Context: Movement screens are a common method of assessing movement efficiency either against a specific criterion of segments/joint(s) motion (segmental method) or a summary label of general quality of the whole movement (overall method). While not as commonly utilized within clinical practice as the segmental method, the overall method is less time consuming to perform and more reliable. Objectives: The aim of this study was to assess the reliability of the “overall” method approach during a squat in individuals with a previous knee joint injury. Design: Cross-sectional, clinical measurement. Participants: Two-dimensional video recordings of 5 squat trials were recorded for 16 participants with a history of a major knee joint injury(s) and were visually rated by 3 novice and 3 expert raters. Main Outcome Measures: Weighted quadratic Kappa was used to determine the intra- and inter-rater reliability of the squat movement competency screen. Results: Good inter-rater reliability for the expert and novice groups was observed. Intra-rater reliability was very good between analysis sessions for 1 expert rater. Conclusions: The overall method is a reliable method that enables allied health professionals of different levels of clinical experience to utilize a framework to assess movement quality during a squat in patients with a previous knee joint injury.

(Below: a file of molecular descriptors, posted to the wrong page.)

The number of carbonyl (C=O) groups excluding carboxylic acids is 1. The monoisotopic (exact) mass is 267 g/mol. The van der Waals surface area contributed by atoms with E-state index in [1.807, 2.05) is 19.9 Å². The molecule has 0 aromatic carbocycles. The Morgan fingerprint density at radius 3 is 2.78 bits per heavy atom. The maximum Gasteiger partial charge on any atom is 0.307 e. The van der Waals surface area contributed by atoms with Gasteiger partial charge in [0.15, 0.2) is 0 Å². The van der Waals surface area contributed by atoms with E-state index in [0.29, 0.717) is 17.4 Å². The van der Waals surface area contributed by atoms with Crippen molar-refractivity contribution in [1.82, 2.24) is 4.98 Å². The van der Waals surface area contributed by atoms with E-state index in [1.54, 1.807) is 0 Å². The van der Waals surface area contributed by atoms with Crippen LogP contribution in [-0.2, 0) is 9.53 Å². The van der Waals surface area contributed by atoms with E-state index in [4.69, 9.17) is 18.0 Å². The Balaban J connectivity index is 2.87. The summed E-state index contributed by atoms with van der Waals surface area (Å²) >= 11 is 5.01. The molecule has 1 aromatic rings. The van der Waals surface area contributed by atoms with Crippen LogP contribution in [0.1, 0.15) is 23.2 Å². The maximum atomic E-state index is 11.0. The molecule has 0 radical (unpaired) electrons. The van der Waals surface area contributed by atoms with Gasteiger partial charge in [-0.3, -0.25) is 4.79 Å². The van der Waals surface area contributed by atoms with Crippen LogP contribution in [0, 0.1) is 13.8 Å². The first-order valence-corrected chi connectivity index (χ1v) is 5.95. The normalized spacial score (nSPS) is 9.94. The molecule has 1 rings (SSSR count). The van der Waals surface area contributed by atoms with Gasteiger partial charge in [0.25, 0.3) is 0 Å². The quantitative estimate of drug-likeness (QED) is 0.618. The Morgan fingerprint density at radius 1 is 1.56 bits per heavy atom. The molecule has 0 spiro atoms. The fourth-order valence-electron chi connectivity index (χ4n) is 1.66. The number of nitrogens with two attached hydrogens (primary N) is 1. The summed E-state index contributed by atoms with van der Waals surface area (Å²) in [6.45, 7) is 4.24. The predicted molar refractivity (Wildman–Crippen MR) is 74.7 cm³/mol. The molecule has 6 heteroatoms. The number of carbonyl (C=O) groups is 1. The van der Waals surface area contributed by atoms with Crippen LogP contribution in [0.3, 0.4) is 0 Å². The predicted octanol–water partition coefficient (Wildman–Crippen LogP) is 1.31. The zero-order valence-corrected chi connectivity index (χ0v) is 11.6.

Edwards and Liberatore are with the School of Exercise Science, Sport and Health, Faculty of Science, Charles Sturt University, Bathurst, New South Wales, Australia. Edwards is also with the School of Environmental and Life Sciences, University of Newcastle, Ourimbah, New South Wales, Australia; and the Priority Research Centre for Physical Activity and Nutrition, University of Newcastle, Callaghan, New South Wales, Australia.